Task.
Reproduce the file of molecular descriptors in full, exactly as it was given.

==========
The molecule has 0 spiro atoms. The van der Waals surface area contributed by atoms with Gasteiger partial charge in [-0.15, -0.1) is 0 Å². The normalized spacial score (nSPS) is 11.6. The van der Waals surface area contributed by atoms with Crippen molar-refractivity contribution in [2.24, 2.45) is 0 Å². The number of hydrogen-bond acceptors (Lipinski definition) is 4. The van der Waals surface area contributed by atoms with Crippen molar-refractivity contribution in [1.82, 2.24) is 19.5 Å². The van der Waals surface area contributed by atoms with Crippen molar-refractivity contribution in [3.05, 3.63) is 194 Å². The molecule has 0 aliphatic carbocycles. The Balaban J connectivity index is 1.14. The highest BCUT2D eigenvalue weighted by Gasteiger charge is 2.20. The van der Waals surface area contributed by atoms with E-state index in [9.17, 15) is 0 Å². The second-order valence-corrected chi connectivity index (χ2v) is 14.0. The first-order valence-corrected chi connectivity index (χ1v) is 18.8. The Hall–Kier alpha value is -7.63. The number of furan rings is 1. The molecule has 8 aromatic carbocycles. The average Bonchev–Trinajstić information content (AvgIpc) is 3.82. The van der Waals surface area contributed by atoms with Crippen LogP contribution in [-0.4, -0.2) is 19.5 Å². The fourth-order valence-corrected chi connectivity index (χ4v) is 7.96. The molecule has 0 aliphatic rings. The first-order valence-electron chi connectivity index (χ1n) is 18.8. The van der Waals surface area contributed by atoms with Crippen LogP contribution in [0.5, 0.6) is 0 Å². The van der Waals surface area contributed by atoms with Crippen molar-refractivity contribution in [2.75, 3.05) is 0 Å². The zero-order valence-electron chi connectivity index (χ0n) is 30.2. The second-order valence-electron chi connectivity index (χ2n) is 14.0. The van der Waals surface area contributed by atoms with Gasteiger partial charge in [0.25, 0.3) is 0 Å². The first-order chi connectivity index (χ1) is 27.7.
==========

The molecule has 0 spiro atoms. The van der Waals surface area contributed by atoms with Gasteiger partial charge in [-0.15, -0.1) is 0 Å². The normalized spacial score (nSPS) is 11.6. The van der Waals surface area contributed by atoms with Crippen molar-refractivity contribution in [2.24, 2.45) is 0 Å². The number of hydrogen-bond acceptors (Lipinski definition) is 4. The van der Waals surface area contributed by atoms with Crippen molar-refractivity contribution in [1.82, 2.24) is 19.5 Å². The van der Waals surface area contributed by atoms with Crippen molar-refractivity contribution in [3.05, 3.63) is 194 Å². The molecule has 0 aliphatic carbocycles. The Balaban J connectivity index is 1.14. The highest BCUT2D eigenvalue weighted by Gasteiger charge is 2.20. The van der Waals surface area contributed by atoms with E-state index in [9.17, 15) is 0 Å². The second-order valence-corrected chi connectivity index (χ2v) is 14.0. The first-order valence-corrected chi connectivity index (χ1v) is 18.8. The Hall–Kier alpha value is -7.63. The number of furan rings is 1. The molecule has 8 aromatic carbocycles. The average Bonchev–Trinajstić information content (AvgIpc) is 3.82. The van der Waals surface area contributed by atoms with Crippen LogP contribution in [-0.4, -0.2) is 19.5 Å². The fourth-order valence-corrected chi connectivity index (χ4v) is 7.96. The molecule has 0 aliphatic rings. The first-order valence-electron chi connectivity index (χ1n) is 18.8. The van der Waals surface area contributed by atoms with Crippen LogP contribution in [0.5, 0.6) is 0 Å². The van der Waals surface area contributed by atoms with Crippen molar-refractivity contribution in [2.75, 3.05) is 0 Å². The zero-order valence-electron chi connectivity index (χ0n) is 30.2. The second-order valence-electron chi connectivity index (χ2n) is 14.0. The van der Waals surface area contributed by atoms with Gasteiger partial charge in [0.25, 0.3) is 0 Å². The first-order chi connectivity index (χ1) is 27.7.